“all the consequences of this”

Discussion of articles that appear in the magazine.

Moderators: AMod, iMod

Post Reply
Philosophy Now
Posts: 943
Joined: Sun Aug 29, 2010 8:49 am

“all the consequences of this”

Post by Philosophy Now » Fri Jul 22, 2016 10:11 pm

Kile Jones argues that atheistic existentialism is more compelling than religious existentialism.

https://philosophynow.org/issues/115/al ... es_of_this

Dalek Prime
Posts: 4922
Joined: Tue Apr 14, 2015 4:48 am
Location: Living in a tree with Polly.

Re: “all the consequences of this”

Post by Dalek Prime » Sat Jul 23, 2016 1:43 am

There are no consequences to a life not begun.

Camus believed that the greatest philosophical question was whether to continue living in an absurd world. He was wrong. The greatest question is, whether to create another being to perpetuate an absurd world.

spike
Posts: 850
Joined: Thu Oct 22, 2009 3:29 pm

Re: “all the consequences of this”

Post by spike » Sun Sep 25, 2016 1:50 pm

Kile Jones argues that atheistic existentialism is more compelling than religious existentialism.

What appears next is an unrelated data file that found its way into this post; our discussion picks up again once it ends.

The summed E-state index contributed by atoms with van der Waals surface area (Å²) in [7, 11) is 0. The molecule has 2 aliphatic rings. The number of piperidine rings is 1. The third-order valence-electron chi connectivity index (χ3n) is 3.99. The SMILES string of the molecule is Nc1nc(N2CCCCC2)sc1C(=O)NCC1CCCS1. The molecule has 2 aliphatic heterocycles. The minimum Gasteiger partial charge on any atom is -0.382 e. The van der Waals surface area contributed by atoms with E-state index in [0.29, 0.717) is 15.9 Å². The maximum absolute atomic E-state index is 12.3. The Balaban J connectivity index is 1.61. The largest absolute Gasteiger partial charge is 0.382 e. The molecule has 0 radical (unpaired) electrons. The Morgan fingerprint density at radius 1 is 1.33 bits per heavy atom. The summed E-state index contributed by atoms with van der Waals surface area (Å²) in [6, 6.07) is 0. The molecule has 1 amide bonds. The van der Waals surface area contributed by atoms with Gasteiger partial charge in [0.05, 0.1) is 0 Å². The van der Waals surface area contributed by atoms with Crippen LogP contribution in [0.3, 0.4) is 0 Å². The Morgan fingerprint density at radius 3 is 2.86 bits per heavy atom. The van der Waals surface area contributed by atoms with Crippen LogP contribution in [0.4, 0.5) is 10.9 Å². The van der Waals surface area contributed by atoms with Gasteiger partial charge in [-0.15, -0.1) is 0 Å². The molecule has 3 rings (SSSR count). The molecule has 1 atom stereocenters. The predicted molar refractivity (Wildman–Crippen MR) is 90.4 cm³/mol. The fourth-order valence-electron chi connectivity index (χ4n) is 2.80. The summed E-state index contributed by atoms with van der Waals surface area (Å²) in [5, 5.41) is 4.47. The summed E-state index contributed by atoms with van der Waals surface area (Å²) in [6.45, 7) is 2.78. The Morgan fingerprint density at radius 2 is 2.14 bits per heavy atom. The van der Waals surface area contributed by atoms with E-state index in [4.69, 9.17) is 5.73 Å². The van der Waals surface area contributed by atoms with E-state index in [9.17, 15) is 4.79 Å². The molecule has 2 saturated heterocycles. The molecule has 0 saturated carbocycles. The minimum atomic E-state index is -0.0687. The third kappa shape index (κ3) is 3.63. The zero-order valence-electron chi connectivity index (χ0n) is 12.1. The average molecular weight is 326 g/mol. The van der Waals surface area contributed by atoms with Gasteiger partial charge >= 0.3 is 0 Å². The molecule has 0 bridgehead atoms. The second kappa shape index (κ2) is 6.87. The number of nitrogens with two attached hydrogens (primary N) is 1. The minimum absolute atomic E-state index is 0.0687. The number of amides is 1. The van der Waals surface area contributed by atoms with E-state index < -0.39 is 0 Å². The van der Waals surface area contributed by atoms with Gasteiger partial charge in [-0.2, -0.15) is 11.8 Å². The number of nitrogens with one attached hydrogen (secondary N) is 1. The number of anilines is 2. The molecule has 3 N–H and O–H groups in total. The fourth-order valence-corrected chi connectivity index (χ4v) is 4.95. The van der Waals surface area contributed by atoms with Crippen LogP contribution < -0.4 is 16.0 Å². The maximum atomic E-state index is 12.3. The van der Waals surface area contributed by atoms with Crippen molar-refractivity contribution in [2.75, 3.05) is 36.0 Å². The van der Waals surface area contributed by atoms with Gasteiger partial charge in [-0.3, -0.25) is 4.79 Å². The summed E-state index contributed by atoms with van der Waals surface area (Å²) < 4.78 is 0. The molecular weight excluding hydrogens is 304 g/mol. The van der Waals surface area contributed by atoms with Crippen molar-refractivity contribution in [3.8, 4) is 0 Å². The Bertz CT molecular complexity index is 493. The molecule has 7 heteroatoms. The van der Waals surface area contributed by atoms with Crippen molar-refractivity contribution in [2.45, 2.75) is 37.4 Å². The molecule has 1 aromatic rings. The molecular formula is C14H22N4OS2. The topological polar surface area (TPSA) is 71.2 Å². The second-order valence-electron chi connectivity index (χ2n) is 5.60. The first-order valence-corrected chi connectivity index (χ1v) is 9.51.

I am sure that is truth, that "atheistic existentialism is more compelling than religious existentialism". But at the moment, with all the religious existentialism that is flexing its muscle in the Middle East, religious existentialism seems pretty compelling and more tragic.
Existentialism, as I understand it, is primarily a philosophy of tragedy. It often speaks of tragedy as bound up with existence – that you cannot have one without the other.
Both camps of existentialism use their centrepiece, the absurdity and tragedy of life, in opposing ways. Atheistic existentialists are bound by a secular world and constrained by the laws of Man. They are pragmatic. Religious existentialism, particularly that in the Middle East, is fixated with God's law as paramount, which makes it more volatile, divisive and dangerous. That existentialism gave rise to ISSI and the turmoil that is upending civil life in that part of the world.

I would rather use the term secular existentialism. It's more inclusive.

Post Reply

Who is online

Users browsing this forum: No registered users and 28 guests